The Seattle Spelling Bee VII-3/3/08
Bill Long 3/7/08
At the Re-bar, on Howell Street
We are now nearing the end of the words for Round 3. Speller 12 only had one word (because s/he had already missed two in previous rounds): artotyrite. I happened to know the word because it has theological overtones, but the speller was not so fortunate. Derived from the Greek word for "bread" (artos) and "cheese" (tyros), it is defined in the OED as: "one of sect who celebrated the Eucharist with bread and cheese." Other dictionaries go on to connect it with a heresy called Montanism, but the references are tantalizingly vague. It seemed to me that this was a sort of "Epiphanius" sect--that is, one which would be described by that heresiologist in his 4th century Panarion. Sure enough, when I did a little digging, I found the following:
"In his catalogue of heresies, St. Augustine (drawing on Epiphanius' Panavrion) explains that the Artotyrites received their name from their use of bread (artos) and cheese (turos) in their sacred rites. Epiphanius, however, seems to have been mistaken about the nature of the connection between the Artotyrites and the Montanists. Jerome, who may have had some personal contact with Montanists c.373 in Ancyra (Gal. 2.2) and possibly in Rome (Ep. 41), clearly considered the Artotyrites and the Montanists to be distinct and unrelated sects (Gal. 2.2)."
As you see, this disagreement among Church Fathers will certainly encourage a dissertation or two, if it hasn't already. One of the reasons I left the fields of biblical studies and patrology was that there just wasn't enough information--you always had to speculate based on the thinnest references in partially-preserved texts. At the end of three years you had 20 pieces of a 1000-piece jigsaw puzzle, with no assurance that the next 40 years of research would get you many more. I needed more knowledge than that, more data on which to focus. We don't really know much about the Montanists as a living community; we know next to nothing about the artotyrites. Yet, the word is great for a spelling bee, even if we know nothing about them!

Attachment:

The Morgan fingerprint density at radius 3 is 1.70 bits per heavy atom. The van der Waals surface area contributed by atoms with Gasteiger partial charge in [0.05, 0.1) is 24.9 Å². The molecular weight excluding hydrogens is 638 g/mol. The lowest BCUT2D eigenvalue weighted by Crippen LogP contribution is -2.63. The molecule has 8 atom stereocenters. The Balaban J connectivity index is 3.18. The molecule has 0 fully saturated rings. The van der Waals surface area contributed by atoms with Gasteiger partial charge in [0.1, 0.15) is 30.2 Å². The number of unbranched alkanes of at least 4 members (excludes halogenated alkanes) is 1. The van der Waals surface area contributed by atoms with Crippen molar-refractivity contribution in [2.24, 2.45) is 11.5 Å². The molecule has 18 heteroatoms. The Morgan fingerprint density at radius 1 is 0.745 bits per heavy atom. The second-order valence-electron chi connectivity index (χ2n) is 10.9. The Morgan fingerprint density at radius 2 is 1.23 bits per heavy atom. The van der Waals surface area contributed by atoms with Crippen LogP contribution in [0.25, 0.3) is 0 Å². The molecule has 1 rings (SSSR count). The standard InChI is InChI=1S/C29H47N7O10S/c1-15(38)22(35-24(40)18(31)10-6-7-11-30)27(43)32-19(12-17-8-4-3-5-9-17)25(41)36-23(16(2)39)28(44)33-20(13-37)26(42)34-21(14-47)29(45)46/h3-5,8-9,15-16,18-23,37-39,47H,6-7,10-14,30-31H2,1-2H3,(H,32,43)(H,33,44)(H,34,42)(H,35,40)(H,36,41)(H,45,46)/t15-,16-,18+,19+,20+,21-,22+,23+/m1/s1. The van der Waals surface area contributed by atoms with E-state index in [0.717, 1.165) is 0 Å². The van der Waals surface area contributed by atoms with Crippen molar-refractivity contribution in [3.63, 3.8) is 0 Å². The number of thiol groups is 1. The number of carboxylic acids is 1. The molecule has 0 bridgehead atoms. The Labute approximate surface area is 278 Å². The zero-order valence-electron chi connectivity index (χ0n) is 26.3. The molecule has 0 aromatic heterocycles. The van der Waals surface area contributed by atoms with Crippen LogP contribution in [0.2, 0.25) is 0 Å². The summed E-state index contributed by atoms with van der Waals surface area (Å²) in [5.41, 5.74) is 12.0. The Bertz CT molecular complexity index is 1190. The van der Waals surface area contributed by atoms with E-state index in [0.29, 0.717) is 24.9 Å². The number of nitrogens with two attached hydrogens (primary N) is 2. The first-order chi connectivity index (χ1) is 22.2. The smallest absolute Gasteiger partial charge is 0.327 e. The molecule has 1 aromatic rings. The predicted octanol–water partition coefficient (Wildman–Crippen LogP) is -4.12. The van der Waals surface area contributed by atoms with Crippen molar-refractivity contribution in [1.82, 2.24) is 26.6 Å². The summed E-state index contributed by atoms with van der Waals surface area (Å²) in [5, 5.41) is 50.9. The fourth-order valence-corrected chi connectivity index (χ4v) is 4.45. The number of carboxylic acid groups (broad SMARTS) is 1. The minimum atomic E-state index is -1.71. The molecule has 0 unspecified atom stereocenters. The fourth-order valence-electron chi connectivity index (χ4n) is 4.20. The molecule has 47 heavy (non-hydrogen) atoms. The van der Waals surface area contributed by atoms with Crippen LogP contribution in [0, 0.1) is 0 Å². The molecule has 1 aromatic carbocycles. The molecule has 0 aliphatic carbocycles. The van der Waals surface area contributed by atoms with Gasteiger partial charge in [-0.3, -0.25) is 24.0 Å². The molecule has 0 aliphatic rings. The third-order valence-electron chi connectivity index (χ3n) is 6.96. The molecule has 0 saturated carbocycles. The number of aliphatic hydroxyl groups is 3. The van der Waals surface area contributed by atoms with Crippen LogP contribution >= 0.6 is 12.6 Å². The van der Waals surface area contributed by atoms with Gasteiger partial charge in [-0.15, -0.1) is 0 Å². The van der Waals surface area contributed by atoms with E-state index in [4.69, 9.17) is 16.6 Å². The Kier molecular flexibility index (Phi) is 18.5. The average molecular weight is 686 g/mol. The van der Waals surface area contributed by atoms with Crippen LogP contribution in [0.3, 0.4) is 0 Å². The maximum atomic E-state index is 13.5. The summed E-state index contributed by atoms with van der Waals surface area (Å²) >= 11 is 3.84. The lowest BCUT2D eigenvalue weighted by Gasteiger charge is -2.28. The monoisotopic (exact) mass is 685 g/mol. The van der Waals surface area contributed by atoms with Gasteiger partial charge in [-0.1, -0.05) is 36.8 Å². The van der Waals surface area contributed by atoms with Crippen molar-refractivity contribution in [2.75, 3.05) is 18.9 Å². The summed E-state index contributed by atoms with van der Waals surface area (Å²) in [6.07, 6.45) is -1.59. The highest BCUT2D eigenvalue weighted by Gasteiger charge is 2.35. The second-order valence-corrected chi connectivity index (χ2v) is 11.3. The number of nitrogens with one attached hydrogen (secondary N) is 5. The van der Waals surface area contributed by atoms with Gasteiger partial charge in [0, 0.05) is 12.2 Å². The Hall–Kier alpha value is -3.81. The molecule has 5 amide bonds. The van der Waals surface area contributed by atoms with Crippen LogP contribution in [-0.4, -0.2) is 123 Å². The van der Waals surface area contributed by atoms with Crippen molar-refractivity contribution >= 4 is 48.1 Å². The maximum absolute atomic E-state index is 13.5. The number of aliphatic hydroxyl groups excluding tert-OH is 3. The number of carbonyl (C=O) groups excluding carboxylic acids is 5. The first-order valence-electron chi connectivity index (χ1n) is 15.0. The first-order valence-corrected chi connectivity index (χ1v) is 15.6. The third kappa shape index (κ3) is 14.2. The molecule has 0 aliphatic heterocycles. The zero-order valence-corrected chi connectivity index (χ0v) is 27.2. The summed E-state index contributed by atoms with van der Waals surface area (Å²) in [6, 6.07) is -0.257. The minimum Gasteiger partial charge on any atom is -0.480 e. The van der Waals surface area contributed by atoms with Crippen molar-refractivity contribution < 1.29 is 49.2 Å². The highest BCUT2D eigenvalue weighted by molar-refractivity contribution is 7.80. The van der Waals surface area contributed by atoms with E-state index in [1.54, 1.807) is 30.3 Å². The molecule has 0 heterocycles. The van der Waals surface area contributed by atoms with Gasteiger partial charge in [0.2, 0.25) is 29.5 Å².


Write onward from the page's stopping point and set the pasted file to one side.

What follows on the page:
Speller # 13 also only faced one word, a fairly easy one, which he misspelled: camelopard. It looks like a portmanteau word to express what some might have thought was a combination of camel and leopard. It is, in fact, the giraffe, but the word camelopard goes back at least to the 15th/16th centuries in English. The word is also prevalent in heraldry: from 1572 we have the following: "P beareth Or, a Cameleoparde, Sable, Macule d'Argent."
Speller # 14
His three words were klomp, cyrenaic, atrabilious. We have a problem with klomp. Even though the Unabridged has one definition and is clear ("a wooden shoe worn in the Low countries") and the OED has one definition and is clear ("a group, esp. of animals"), the definitions owe nothing to each other. We have the "De Klomp Wooden Shoe and Delftware Factory" in Holland, but this is Holland MI, friends! Actually, the county in which Holland MI is located is one of the two in the country (a county in NW IA is the other) where the majority of Chuch members in the county are Dutch Reformed (Christian Reformed Church). I couldn't find many attestations of the "group of animals" definition, though from 1920 we have: Rather suddenly we came upon a klompje of giraffe" (why not camelopards?). Sometimes a klomp can also be known as a klompie (in a 1963 quoatation) but the OED defines a klompie as a "type of brick." And, sorry to say, Afrikaans is fairly low on my language priority list..